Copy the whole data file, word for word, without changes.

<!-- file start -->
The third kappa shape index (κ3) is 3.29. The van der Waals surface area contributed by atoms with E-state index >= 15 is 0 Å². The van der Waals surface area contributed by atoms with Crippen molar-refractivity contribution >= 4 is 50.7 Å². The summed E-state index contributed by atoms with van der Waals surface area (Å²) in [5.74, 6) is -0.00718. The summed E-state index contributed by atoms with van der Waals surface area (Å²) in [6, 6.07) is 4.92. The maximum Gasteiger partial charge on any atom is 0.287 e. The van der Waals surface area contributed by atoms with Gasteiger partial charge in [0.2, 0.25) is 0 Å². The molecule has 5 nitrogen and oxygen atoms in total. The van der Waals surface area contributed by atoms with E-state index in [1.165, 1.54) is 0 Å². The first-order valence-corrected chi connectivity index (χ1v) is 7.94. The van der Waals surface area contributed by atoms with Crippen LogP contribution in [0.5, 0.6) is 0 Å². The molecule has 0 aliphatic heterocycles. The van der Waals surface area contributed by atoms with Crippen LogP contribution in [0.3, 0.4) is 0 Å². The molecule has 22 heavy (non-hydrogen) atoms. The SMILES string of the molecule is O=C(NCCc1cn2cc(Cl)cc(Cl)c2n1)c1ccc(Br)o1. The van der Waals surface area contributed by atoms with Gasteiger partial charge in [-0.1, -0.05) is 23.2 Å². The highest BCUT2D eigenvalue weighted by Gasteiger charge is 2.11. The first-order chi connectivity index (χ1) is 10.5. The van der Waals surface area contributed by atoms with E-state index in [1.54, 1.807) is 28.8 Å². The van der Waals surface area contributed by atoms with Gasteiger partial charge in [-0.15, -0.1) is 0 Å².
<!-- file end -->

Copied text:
The third kappa shape index (κ3) is 3.29. The van der Waals surface area contributed by atoms with E-state index >= 15 is 0 Å². The van der Waals surface area contributed by atoms with Crippen molar-refractivity contribution >= 4 is 50.7 Å². The summed E-state index contributed by atoms with van der Waals surface area (Å²) in [5.74, 6) is -0.00718. The summed E-state index contributed by atoms with van der Waals surface area (Å²) in [6, 6.07) is 4.92. The maximum Gasteiger partial charge on any atom is 0.287 e. The van der Waals surface area contributed by atoms with Gasteiger partial charge in [0.2, 0.25) is 0 Å². The molecule has 5 nitrogen and oxygen atoms in total. The van der Waals surface area contributed by atoms with E-state index in [1.165, 1.54) is 0 Å². The first-order valence-corrected chi connectivity index (χ1v) is 7.94. The van der Waals surface area contributed by atoms with Crippen LogP contribution in [0.5, 0.6) is 0 Å². The molecule has 0 aliphatic heterocycles. The van der Waals surface area contributed by atoms with Crippen LogP contribution in [0.3, 0.4) is 0 Å². The molecule has 22 heavy (non-hydrogen) atoms. The SMILES string of the molecule is O=C(NCCc1cn2cc(Cl)cc(Cl)c2n1)c1ccc(Br)o1. The van der Waals surface area contributed by atoms with Gasteiger partial charge in [-0.1, -0.05) is 23.2 Å². The highest BCUT2D eigenvalue weighted by Gasteiger charge is 2.11. The first-order chi connectivity index (χ1) is 10.5. The van der Waals surface area contributed by atoms with E-state index in [1.54, 1.807) is 28.8 Å². The van der Waals surface area contributed by atoms with Gasteiger partial charge in [-0.15, -0.1) is 0 Å².